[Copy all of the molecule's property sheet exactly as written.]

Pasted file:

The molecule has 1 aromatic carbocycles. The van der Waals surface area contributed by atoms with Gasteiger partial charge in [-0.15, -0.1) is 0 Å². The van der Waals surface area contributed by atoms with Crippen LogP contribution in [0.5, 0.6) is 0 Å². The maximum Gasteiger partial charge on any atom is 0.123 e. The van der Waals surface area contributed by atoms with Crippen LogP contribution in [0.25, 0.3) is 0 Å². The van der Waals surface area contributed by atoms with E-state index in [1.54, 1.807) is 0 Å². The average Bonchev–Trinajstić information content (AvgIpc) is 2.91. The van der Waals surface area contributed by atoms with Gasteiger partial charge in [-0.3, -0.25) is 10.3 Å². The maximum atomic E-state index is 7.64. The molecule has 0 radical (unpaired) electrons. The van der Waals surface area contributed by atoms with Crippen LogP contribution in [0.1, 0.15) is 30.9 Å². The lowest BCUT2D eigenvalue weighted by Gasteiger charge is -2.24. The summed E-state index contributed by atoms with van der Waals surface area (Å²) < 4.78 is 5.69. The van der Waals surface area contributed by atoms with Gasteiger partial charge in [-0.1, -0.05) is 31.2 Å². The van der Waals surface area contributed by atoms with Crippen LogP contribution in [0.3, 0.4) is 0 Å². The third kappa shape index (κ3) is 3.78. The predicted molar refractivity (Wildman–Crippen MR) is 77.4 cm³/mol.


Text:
The molecule has 1 aromatic carbocycles. The van der Waals surface area contributed by atoms with Gasteiger partial charge in [-0.15, -0.1) is 0 Å². The van der Waals surface area contributed by atoms with Crippen LogP contribution in [0.5, 0.6) is 0 Å². The maximum Gasteiger partial charge on any atom is 0.123 e. The van der Waals surface area contributed by atoms with Crippen LogP contribution in [0.25, 0.3) is 0 Å². The van der Waals surface area contributed by atoms with E-state index in [1.54, 1.807) is 0 Å². The average Bonchev–Trinajstić information content (AvgIpc) is 2.91. The van der Waals surface area contributed by atoms with Gasteiger partial charge in [-0.3, -0.25) is 10.3 Å². The maximum atomic E-state index is 7.64. The molecule has 0 radical (unpaired) electrons. The van der Waals surface area contributed by atoms with Crippen LogP contribution in [0.1, 0.15) is 30.9 Å². The lowest BCUT2D eigenvalue weighted by Gasteiger charge is -2.24. The summed E-state index contributed by atoms with van der Waals surface area (Å²) < 4.78 is 5.69. The van der Waals surface area contributed by atoms with Gasteiger partial charge in [-0.1, -0.05) is 31.2 Å². The van der Waals surface area contributed by atoms with Crippen LogP contribution in [0.3, 0.4) is 0 Å². The third kappa shape index (κ3) is 3.78. The predicted molar refractivity (Wildman–Crippen MR) is 77.4 cm³/mol.